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Dead Milkmen - The King In Yellow

Philadelphia's Kings of Juvenile Humor are Back

About.com Rating 4.5 Star Rating

By

Dead Milkmen

The King In Yellow

Quid Ergo

OK, at one time, the Dead Milkmen were my band. As a young squirt I collected all their albums, and the first punk show I ever went to was the Dead Milkmen at St. Andrew's Hall in Detroit. It wasn't the last time I saw them, either. I was a little obsessed with this band in the late '80s and early '90s. They had this great jangly punk rock sound, but it was their lyrics and attitude that really sold me. They were satirical and often blatantly political - but they were funny about it. Their message was essentially "sure, we're pissed off. And these are the things we're pissed off about. But that doesn't mean we can't joke about them."

They were snotty and rude, but they were intelligent about it. They simply pointed out that sarcasm was more fun, and more effective, than outright anger. And it took a lot less energy.

In Detroit, they had a little extra attention due to the efforts of Detroit Tiger Jim Walewander. He was such a vocal fan of the band that they were mentioned on his rookie card, and they even came to see him play. They may have been from Philadelphia, but that really helped their Detroit connection.

In 1995, the band decided to call it quits, after bassist Dave Blood (Dave Schulthise) developed tendonitis in his hands so bad that it was too painful for him to play. Even so, I always entertained hope that they would get back together, until Blood committed suicide in 2004.

After that, the band played just a few reunion shows in their hometown and at places like SXSW and Fun Fun Fun Fest, with Dan Stevens of The Low Budgets on bass, with proceeds from the shows going to various charities in honor of Blood's memory. These shows proved to be successful, and the band decided to continue on, playing out occasionally and writing new material, which brings us to...

The King In Yellow

Their first album in over 16 years.

Unlike other albums by bands that I've grown up liking that returned after a long absence to make a fast moneygrab with records and shows that are pale comparisons to what they once were, the Dead Milkmen are on top of their game, cranking music with a vigor that suggests they're really, really happy to be back. Their off-kilter sound and off-key vocals that have always worked are still readily apparent, and the band seems not at all mellowed by the years.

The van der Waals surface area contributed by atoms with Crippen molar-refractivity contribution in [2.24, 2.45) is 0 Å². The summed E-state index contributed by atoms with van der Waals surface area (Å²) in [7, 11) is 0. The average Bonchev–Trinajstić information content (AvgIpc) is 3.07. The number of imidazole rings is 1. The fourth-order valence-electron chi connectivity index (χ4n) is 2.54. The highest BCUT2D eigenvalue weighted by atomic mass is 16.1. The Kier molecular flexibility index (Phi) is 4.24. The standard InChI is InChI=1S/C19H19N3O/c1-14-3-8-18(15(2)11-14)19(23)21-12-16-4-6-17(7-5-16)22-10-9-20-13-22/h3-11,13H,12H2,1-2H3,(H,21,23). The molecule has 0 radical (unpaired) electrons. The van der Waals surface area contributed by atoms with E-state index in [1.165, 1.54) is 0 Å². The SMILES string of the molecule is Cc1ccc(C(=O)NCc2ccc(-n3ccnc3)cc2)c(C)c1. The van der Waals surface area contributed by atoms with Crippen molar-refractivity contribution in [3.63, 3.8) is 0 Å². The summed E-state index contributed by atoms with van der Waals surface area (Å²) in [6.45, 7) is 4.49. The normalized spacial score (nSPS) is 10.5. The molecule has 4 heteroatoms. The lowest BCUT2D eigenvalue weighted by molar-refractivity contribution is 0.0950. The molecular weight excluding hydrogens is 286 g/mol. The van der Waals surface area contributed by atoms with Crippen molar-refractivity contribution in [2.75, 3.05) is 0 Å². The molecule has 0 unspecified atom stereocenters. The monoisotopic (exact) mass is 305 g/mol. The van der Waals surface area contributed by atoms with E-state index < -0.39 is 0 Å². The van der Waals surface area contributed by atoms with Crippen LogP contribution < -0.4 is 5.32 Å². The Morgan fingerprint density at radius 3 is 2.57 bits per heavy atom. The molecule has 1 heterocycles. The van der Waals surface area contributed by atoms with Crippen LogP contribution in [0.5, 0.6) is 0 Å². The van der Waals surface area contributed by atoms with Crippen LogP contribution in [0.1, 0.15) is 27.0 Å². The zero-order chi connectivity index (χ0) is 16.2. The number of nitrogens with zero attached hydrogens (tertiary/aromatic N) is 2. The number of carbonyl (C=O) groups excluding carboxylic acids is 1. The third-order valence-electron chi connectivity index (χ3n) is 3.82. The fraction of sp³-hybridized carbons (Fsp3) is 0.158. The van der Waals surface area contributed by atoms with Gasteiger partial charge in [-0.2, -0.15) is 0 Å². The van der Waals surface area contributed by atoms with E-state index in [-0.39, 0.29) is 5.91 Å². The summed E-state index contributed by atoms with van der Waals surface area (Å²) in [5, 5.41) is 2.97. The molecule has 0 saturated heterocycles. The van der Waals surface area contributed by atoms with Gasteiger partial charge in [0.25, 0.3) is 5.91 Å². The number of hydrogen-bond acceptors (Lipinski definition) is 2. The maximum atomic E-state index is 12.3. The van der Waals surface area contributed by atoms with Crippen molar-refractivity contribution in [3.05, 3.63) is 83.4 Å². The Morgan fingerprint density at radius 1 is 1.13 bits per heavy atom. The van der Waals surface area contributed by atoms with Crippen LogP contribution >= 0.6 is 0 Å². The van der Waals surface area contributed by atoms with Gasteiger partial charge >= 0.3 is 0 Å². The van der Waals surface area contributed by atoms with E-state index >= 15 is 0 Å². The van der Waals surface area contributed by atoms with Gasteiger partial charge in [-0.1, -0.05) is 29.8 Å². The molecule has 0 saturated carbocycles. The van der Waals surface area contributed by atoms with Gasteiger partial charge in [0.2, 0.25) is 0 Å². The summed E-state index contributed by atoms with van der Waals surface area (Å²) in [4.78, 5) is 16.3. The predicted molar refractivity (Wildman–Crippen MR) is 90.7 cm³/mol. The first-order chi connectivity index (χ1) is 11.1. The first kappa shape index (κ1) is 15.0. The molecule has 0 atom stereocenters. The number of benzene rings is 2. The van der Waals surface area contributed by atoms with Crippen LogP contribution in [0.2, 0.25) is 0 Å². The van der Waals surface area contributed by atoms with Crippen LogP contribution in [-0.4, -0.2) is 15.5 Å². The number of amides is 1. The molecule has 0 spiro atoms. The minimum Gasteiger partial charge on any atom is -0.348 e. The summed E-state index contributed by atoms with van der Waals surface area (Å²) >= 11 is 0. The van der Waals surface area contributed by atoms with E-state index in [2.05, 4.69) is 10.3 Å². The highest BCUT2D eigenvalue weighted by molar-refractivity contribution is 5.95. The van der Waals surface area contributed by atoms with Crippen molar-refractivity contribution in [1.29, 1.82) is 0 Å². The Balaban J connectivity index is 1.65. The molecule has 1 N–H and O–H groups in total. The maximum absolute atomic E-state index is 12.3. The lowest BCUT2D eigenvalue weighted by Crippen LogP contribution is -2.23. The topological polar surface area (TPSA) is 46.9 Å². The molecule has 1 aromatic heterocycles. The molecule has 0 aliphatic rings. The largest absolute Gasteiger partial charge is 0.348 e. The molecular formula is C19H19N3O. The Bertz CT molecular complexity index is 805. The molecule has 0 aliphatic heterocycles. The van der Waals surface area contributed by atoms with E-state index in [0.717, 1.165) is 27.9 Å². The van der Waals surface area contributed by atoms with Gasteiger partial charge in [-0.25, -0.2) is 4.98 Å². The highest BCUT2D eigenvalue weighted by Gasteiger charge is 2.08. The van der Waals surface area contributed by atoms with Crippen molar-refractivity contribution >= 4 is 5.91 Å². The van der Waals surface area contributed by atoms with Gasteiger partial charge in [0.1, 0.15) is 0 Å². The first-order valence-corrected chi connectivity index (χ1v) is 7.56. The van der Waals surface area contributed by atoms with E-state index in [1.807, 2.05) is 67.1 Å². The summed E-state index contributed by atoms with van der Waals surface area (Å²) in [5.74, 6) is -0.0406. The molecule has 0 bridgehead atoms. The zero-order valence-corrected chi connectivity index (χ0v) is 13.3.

The opening track, "The King In Yellow/William Bloat" marks a pretty majestic return. Opening with a melodic Americana instrumental, it's a purely sentimental reintroduction to a band that I devoted so much of my teenage years, and after a minute and a half, it slams into pure Dead Milkmen punk rock, with the jangly melodies and the off-key vocals that have always marked the band (Listen/Download).

High points on the record (and there are many) include "Fauxhemia" (Listen/Download) a Minutemen-inspired blast of noise in which admits that the band doesn't get Norah Jones, "Meaningless Upbeat Happy Song" (Listen/Download), which grabs the schizophrenic vibe of previous classic Milkmen songs like "Stuart," and "Some Young Guy," which details a creepy stalking obsession with a Best Buy employee (Listen/Download) - and this song is the perfect gateway to mentioning the other theme predominant in the record.

Along with the Milkmen's trademark sounds are an underlying creepiness, and an obsession with death - but in a distinctly irreverent way, like the Milkmen have always had. It's like they were tasked with making an album of murder ballads, and this is what they came up with. It has a creepy factor that falls flat, too funny and too silly to be truly morbid, like a kid trying to tell a scary story around a campfire, but too wrapped up in juvenile humor to truly inject it with any horror.

"Cold Hard Ground" is a little bit of Americana that drops a twangy bit of silliness on top of fiddles for a bit of pure goofiness (Listen/Download), "13th Century Boy" pairs a farfisa sound with rants about a deteriorating society (Listen/Download), and The King In Yellow wraps up with "Solvents (For Home and Industry)" where they make fun of a small-town beauty queen as a transparent metaphor to point out how chemically-polluted the world in general is (Listen/Download) - another theme the band has carried for years on other classic tunes like "Watching Scotty Die."

While their outlook on life may seem a bit bleaker - and really, who could blame them? Recent years for the band have been marred by tragedy - the Dead Milkmen have returned with the sound, energy, attitude and humor that has always made them a fun band with messages that only sink in on later listens, because you were having too much fun the first time around to truly get the point.

Release Date - October 25, 2011

Disclosure: A review copy was provided by the publisher. For more information, please see our Ethics Policy.
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